This post is by Sarah Fine and Jal Mehta
One of the distinctive features of the high school where I (Sarah) used to teach was a project that happened during the last two weeks of the year. The project entailed a shift in the school’s usual “grammar"--instead of teaching in solitary 55-minute increments, pairs of teachers spent all day every day with one group of students, exploring a public policy issue from a range of angles. Looking back, I can see that the project involved several elements of deeper learning that we have repeatedly observed in our research: teachers chose issues about which they had personal convictions, students had opportunities to learn in a variety of modalities, the imperatives for content coverage were eased, and the boundaries between school and the outside world became more permeable.
The first several years of the project went reasonably well. Readings and field trips occasionally fell flat, but on balance the process was enjoyable and powerful.
The fourth year I led the project, a colleague and I planned an inquiry into adult literacy--a topic about which I cared deeply, and which, in a city with a stunning one-third functional illiteracy rate, promised to resonate with our students as well. As it happened, however, several of the tenth graders on our roster were annoyed to the point of rebellion that they had to stay in school after final exams. They made it clear at every turn that they had little interest in the project.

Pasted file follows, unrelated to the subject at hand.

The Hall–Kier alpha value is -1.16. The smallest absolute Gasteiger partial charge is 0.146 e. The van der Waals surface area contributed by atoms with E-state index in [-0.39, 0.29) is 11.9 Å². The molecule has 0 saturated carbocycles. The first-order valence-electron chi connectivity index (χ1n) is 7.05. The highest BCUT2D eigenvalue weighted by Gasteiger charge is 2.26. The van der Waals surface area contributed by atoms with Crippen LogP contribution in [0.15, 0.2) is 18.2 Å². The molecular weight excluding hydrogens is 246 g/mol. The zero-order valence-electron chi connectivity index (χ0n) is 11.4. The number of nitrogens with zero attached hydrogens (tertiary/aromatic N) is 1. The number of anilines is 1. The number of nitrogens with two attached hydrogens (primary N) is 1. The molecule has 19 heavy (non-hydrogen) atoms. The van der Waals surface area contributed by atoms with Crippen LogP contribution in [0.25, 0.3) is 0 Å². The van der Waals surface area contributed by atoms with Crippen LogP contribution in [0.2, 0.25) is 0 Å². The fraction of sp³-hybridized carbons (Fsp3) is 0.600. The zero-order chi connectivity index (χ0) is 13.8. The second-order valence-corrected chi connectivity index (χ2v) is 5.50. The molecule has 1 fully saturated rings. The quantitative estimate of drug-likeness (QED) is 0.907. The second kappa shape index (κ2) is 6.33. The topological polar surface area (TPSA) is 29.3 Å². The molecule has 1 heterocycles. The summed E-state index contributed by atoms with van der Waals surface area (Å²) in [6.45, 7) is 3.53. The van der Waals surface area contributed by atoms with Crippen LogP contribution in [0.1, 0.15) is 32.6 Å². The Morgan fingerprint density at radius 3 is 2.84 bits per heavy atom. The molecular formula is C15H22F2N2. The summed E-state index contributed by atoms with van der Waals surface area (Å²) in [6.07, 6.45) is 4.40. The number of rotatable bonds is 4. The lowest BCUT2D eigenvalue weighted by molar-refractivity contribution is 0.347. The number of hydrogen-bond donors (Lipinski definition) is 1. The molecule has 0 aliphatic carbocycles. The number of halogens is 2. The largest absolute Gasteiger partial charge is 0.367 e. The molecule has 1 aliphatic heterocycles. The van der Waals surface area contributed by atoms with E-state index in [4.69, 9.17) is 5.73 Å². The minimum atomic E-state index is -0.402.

The most troubling case was a fiery student that I’ll call Tanisha, who alternated between outbursts and apathy. Not coincidentally, Tanisha was a struggling reader--the type of student who, as an adult, might have difficulty navigating the complexities of the text-heavy world around her.
Toward the end of the first week, our students spent an afternoon designing lessons for a group of first graders whose classroom they were going to visit the following day. We had discussed and read about the importance of early interventions, and, as a way of taking action, our students had each chosen a children’s book and a literacy strategy to pair with it. Some of them seemed genuinely excited about the prospect of interacting with younger students. Tanisha continued to doodle in her notebook.